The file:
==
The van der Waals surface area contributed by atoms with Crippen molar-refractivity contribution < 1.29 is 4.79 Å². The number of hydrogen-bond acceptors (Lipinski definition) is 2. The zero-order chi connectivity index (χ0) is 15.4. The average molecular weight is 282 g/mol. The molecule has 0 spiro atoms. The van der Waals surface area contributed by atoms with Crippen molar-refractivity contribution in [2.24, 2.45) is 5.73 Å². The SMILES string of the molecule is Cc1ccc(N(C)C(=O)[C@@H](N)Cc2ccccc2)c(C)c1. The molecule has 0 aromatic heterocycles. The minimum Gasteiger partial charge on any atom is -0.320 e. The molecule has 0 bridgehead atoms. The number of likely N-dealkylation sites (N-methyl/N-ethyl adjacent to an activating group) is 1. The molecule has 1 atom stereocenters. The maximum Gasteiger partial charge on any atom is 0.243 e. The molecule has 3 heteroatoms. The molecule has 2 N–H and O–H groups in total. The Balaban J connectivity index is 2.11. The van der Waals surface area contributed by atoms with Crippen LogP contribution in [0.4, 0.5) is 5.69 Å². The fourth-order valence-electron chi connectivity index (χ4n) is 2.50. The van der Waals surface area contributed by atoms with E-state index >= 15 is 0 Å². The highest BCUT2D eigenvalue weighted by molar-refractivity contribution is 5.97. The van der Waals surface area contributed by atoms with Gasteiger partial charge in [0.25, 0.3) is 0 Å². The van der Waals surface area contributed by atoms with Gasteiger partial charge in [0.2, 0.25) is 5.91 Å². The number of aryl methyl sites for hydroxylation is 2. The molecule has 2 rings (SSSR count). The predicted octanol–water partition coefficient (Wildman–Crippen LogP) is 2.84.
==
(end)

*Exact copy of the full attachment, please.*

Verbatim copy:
The van der Waals surface area contributed by atoms with Crippen molar-refractivity contribution < 1.29 is 4.79 Å². The number of hydrogen-bond acceptors (Lipinski definition) is 2. The zero-order chi connectivity index (χ0) is 15.4. The average molecular weight is 282 g/mol. The molecule has 0 spiro atoms. The van der Waals surface area contributed by atoms with Crippen molar-refractivity contribution in [2.24, 2.45) is 5.73 Å². The SMILES string of the molecule is Cc1ccc(N(C)C(=O)[C@@H](N)Cc2ccccc2)c(C)c1. The molecule has 0 aromatic heterocycles. The minimum Gasteiger partial charge on any atom is -0.320 e. The molecule has 0 bridgehead atoms. The number of likely N-dealkylation sites (N-methyl/N-ethyl adjacent to an activating group) is 1. The molecule has 1 atom stereocenters. The maximum Gasteiger partial charge on any atom is 0.243 e. The molecule has 3 heteroatoms. The molecule has 2 N–H and O–H groups in total. The Balaban J connectivity index is 2.11. The van der Waals surface area contributed by atoms with Crippen LogP contribution in [0.4, 0.5) is 5.69 Å². The fourth-order valence-electron chi connectivity index (χ4n) is 2.50. The van der Waals surface area contributed by atoms with E-state index >= 15 is 0 Å². The highest BCUT2D eigenvalue weighted by molar-refractivity contribution is 5.97. The van der Waals surface area contributed by atoms with Gasteiger partial charge in [0.25, 0.3) is 0 Å². The van der Waals surface area contributed by atoms with Gasteiger partial charge in [0.2, 0.25) is 5.91 Å². The number of aryl methyl sites for hydroxylation is 2. The molecule has 2 rings (SSSR count). The predicted octanol–water partition coefficient (Wildman–Crippen LogP) is 2.84.